For instance, Ip says that “higher federal borrowing puts upward pressure on interest rates”. This is classic “crowding out”,...
Tech averages had the weakest start, Powerful gap downs had set things off, but buyers were able to make a comeback into the close. However, morning gaps remain. Volume climbed to register as distribution, which for the Nasdaq was the second day of distribution in a row.
The Nasdaq 100 is on the fiftth day of selling in a row. The August swing low wasn't fully tested. Bulls will be looking for a bullish 'morning star' where today's candlestick 'hammer' is followed by an opening gap, then a rally for the rest of the day. Should this emerge, then a move to test 4,300 is next. If there is a weak open, then any chance for a bullish 'hammer' based on today's action is signifi...
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Throughout the past 30 days of wild volatility, here’s what I didn’t do.
Panic. Worry. Sell.
In fact, the best I did was add to a couple of positions yesterday. The world was already in an uncertain state for the past 3+ years. It’s just that with the market rising, we pushed the issue to the back of our mind and ignored it.
A number of systemic, structural forces are intersecting in 2016. One is the rise of non-state, non-central-bank-issued crypto-currencies.
We all know money is created and distributed by governments and central banks. The reason is simple: control the money and you control everything.
The invention of the blockchain and crypto-currencies such as Bitcoin have opened the door to non-state, non-central-bank currencies--money that is global and independent of any state or central bank, or indeed, any bank, as crypto-currencies are structurally peer-to-peer, meaning they don't require a bank to function: people can exchange crypto-currencies to pay for goods and services without a bank acting as a clearinghouse for all these transactions.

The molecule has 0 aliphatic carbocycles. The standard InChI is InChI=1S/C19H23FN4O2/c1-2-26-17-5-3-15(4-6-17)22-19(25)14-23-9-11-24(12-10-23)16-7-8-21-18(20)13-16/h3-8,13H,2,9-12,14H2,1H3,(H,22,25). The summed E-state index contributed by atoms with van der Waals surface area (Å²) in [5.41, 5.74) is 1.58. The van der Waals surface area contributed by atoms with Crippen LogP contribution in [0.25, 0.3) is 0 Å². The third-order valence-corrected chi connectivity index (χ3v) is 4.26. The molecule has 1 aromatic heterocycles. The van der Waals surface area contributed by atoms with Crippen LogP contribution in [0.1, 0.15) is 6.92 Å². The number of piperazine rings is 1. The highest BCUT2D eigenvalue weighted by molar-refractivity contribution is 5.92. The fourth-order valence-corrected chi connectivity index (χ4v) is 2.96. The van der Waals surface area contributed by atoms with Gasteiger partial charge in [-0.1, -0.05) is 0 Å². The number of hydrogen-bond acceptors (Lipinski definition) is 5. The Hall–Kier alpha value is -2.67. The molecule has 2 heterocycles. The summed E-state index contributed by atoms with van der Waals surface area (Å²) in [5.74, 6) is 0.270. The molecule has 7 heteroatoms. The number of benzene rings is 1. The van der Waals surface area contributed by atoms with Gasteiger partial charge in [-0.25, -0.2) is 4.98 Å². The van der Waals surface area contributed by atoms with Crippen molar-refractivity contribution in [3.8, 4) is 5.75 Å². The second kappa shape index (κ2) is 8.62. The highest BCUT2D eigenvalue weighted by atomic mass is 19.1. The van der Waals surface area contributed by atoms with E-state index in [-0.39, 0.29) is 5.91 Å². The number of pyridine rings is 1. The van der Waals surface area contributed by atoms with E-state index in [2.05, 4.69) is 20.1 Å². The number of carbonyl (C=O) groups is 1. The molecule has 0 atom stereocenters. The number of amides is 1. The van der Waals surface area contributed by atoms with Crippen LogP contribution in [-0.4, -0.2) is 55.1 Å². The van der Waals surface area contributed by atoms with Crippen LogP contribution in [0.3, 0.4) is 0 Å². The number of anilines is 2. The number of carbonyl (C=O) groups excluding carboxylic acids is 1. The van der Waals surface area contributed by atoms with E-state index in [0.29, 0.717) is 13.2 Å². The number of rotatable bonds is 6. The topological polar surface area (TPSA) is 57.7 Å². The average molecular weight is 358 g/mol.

Last year, the S&P 500 large caps closed 2015 essentially flat on a total return basis, while the NASDAQ 100 showed a little better performance at +8.3% and the Russell 2000 small caps fell -5.9%. Overall, stocks disappointed even in the face of modest expectations, especially the small caps as market leadership was mostly limited to a handful of large and mega-cap darlings.
Notably, the full year chart for the S&P 500 looks very much like 2011. It got off to a good start, drifted sideways for...
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Baxter Int. (BAX) is splitting off its BioSciences division into a new company called Baxalta. Shares of Baxalta will be given as a tax-free dividend, in the ratio of one to one, to BAX holders on record on June 17, 2015. That means, if you want to receive the Baxalta dividend, you need to buy the stock this week (on or before June 12).
Back in December, I wrote a post on my blog where I compared the performances of various ETFs related to the oil industry. I was looking for the best possible proxy to match the moves of oil prices if you didn't want to play with futures. At the time, I concluded that for medium term trades, USO and the leveraged ETFs UCO and SCO were the most promising. Longer term, broader ETFs like OIH and XLE might make better investment if oil prices do recover to more profitable prices since ETF linked to futures like USO, UCO and SCO do suffer from decay. It also seemed that DIG and DUG could be promising if OIH could recover as it should with the price of oil, but that they don't make a good proxy for the price of oil itself.
This is a non-trading topic, but I wanted to post it during trading hours so as many eyes can see it as possible. Feel free to contact me directly at email@example.com with any questions.
Last fall there was some discussion on the PSW board regarding setting up a YouCaring donation page for a PSW member, Shadowfax. Since then, we have been looking into ways to help get him additional medical services and to pay down his medical debts. After following those leads, we are ready to move ahead with the YouCaring site. (Link is posted below.) Any help you can give will be greatly appreciated; not only to help aid in his medical bill debt, but to also show what a great community this group is.